Stephen: A simple compliment goes a long way. On the other hand, you also must be willing to listen to those simple compliments. As you are trying to get to that point, you sometimes become a little tone deaf. I had something very interesting happen recently in my company at an event where someone gets recognized as a strong leader every year. Normally, I am the number one or number two, and one of my dear friends became number one this year and broke all of my records. Then, during our last meeting, this young man got some of the company’s leaders together and gave me the crystal that he had won to acknowledge my role in helping him get there. I am so proud of that, and I look at it every day. My name is not on there, but it almost means even more because I was recognized by someone who broke my records. I pushed him to be able to do that, and he recognized me when he did not have to. It brings tears to my eyes every time.

Dr. Modlin: This is hard for me. I have received many compliments about the health fair, but when I receive compliments, they are hard to accept because we are not used to receiving genuine compliments. We are always trying to prove ourselves, and I do not feel like I have arrived, and I do not know if I ever will. It feels unnatural to receive genuine compliments, but we do appreciate them. As parents or the older generation, it is incumbent and necessary for us to make sure we compliment the younger generation on a job well done. How do we overcome this? I think it is not that we want to obsess about the past, but we must understand the past and the people in our work environment. Allyship is very important, and so is having the people at work or in the community know why we are the way we are with respect to the mindset and psychology which often affects men of color. We are not painting a broad brush or stereotyping everyone, but it is crucial. I have been studying up on this and trying to educate myself because when I was growing up, this was not something that was openly discussed. Racism, discrimination, and unfair/unequal treatment were all there, but it was taboo to say anything.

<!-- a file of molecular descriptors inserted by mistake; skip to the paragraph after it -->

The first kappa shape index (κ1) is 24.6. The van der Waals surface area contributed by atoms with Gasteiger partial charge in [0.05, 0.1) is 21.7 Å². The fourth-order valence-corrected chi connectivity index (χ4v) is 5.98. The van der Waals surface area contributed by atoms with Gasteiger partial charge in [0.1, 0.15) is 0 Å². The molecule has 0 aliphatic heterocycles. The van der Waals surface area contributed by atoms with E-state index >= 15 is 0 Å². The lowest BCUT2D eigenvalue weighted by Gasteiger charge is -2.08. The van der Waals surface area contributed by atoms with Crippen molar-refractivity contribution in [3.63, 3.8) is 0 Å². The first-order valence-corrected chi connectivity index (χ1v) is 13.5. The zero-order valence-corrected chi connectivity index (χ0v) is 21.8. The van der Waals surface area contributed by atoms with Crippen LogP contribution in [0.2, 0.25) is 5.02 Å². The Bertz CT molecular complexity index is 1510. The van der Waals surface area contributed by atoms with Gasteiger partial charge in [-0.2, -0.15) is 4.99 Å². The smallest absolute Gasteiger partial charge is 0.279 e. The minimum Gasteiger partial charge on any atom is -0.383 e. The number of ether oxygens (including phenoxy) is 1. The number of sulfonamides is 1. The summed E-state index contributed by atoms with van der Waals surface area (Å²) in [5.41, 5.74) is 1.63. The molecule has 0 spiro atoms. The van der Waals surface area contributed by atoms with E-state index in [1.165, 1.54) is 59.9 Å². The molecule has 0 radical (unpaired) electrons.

Here are some books that I would recommend that everyone reads on this subject:

  1. Black Fatigue by Mary-Frances Winters
  2. Post Traumatic Slave Syndrome by Dr. Joy Diggory

These books are very important resources for anyone interested in the subject matter, regardless of race, ethnicity, or gender. They explain how we came to be where we are. It is not about obsessing over the past, we must move forward, but it is so vital that we understand what happened in the past.